The Sugar Quill
Author: Corvidae  Story: Rare Books and Manuscripts  Chapter: Default
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Rare Books and Manuscripts

Rare Books and Manuscripts

by Corvidae



Hermione was in the library. It was a quiet afternoon at Hogwarts so it pleased her to be here, she didn't need a Potions essay or Transfiguration research as an excuse to enjoy herself. She hummed under her breath while reading about the mating habits of manticores and the history of pointed wizards’ hats since the twelfth century. Every now and then a house-elf would patter mutely by her feet and a frown grew long down her face.


            To further minimize the level of noise, Madame Pince had recruited house-elves for a sort of cataloguing system. When a student needed a book they simply wrote down the title or subject and their name on a piece of parchment and placed it at the end of their table. A book-elf would take the parchment and scurry away to find the desired tome, thus reducing any unnecessary scuffling of feet, thumping of books, or clandestine meetings between the book shelves; should any student have such a thing in mind.


            Hermione of course felt outraged. She had already tried to get up and do the task herself four times, each time met by a frantic book-elf who ushered her back to her seat without a word but much poking and pinching. For those who saw the library as merely a social setting, which were many, this new system was also quite disagreeable. As a result, the room was much emptier than usual and the clusters of students that did remain looked rather put out.


A small group of girls were now making loud huffing noises and sticking their tongues out at the elf that had pinched their shins in an effort to make them stop whispering. This of course only rewarded them with a good kick each from a tiny foot.


            Although Hermione didn't agree with this system, house-turned-book-elves aside, she had to admit that the reduction of noisy shenanigans in a place so obviously meant for study was a nice change.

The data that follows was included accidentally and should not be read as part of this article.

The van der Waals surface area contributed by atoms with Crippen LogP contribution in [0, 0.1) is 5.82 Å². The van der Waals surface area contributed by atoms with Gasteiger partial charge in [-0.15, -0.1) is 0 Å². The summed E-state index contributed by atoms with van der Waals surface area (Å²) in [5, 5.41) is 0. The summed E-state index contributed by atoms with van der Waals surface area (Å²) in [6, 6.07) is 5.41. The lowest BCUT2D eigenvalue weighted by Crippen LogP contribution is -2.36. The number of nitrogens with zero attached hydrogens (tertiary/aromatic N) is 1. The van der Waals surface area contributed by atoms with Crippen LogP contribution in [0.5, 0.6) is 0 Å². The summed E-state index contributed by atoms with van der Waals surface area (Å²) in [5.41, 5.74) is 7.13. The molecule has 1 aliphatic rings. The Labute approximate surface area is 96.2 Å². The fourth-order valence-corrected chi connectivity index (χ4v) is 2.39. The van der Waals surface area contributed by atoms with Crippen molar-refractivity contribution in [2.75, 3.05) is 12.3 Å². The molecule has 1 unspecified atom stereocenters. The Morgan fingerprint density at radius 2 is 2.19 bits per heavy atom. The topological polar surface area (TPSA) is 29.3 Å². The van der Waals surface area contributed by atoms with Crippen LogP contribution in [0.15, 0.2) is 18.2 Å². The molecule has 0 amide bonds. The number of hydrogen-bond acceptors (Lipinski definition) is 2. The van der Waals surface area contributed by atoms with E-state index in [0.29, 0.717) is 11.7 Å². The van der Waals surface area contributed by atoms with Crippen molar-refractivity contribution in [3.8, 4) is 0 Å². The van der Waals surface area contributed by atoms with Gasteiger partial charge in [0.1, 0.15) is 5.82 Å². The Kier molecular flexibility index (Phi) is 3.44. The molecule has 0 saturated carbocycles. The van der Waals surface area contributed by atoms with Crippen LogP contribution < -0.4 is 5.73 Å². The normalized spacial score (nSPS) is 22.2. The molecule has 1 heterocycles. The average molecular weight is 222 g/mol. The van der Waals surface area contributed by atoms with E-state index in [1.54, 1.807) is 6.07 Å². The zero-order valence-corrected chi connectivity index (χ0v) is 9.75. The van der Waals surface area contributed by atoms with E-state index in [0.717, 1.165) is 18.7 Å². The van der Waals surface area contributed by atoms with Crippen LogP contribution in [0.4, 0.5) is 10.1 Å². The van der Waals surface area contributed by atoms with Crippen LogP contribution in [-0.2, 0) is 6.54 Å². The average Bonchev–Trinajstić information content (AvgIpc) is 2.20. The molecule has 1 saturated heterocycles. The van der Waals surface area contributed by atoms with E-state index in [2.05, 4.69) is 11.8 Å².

"Really," she thought, looking at the girls’ fresh display of huffs and puffs, "if you want to talk why you don’t just leave!" 


As she watched them something caught her eye, or rather, someone. Seated by himself was a dashing young wizard wearing Ravenclaw robes scribbling on a piece of parchment. Hermione watched as he passed the note to a book-elf and yet no frown darkened her face. She was oddly distracted from indignation by the boy. The boy who was really more of a man, who had dark waves of hair spilling over his eyes, dark eyes that belonged to a poet, and slender hands that could so easily be imagined as writing epic stories and thoughtful theories. Hermione blushed and looked down.


"Really," she chastised herself, "how would I know if he wrote epic stories or crude jokes, they're only hands!" And yet, Hermione looked at his hands again and could not deny that they did in fact look like very skilled hands, romantic even.


"Oh!" she muttered in incredulity, "that's quite enough." But as she continued to read she did not see the words. As fascinating as straw-woven boater bonnets were she found herself more intrigued by the light that came through the windows and cast the boy’s features in shadowy relief. Realizing the very Lavender-ish thoughts that she was thinking snapped Hermione back to herself and she gathered her things and left. On the way out she knocked one of the boy’s parchments to the ground and apologized. His name was Parker Hepple.




            The next morning, a Saturday, found Hermione taking extra care getting dressed, even attempting a twist with her hair before giving it up and heading down to the Library. Harry was playing chess with Neville Longbottom, who looked to be winning by a savage degree and Ron had been sentenced to a weekend of detention with Madame Pince, as punishment for hitting a book-elf over the head with a copy of Charm Your Own Cheese, when it bit his ankles. She waved to him at the desk and walked rather quicker than necessary to her customary table, sneaking a peek at her favorite Ravenclaw. Hermione had managed to convince herself that she could think and dream what she like as long as no soul ever heard these things.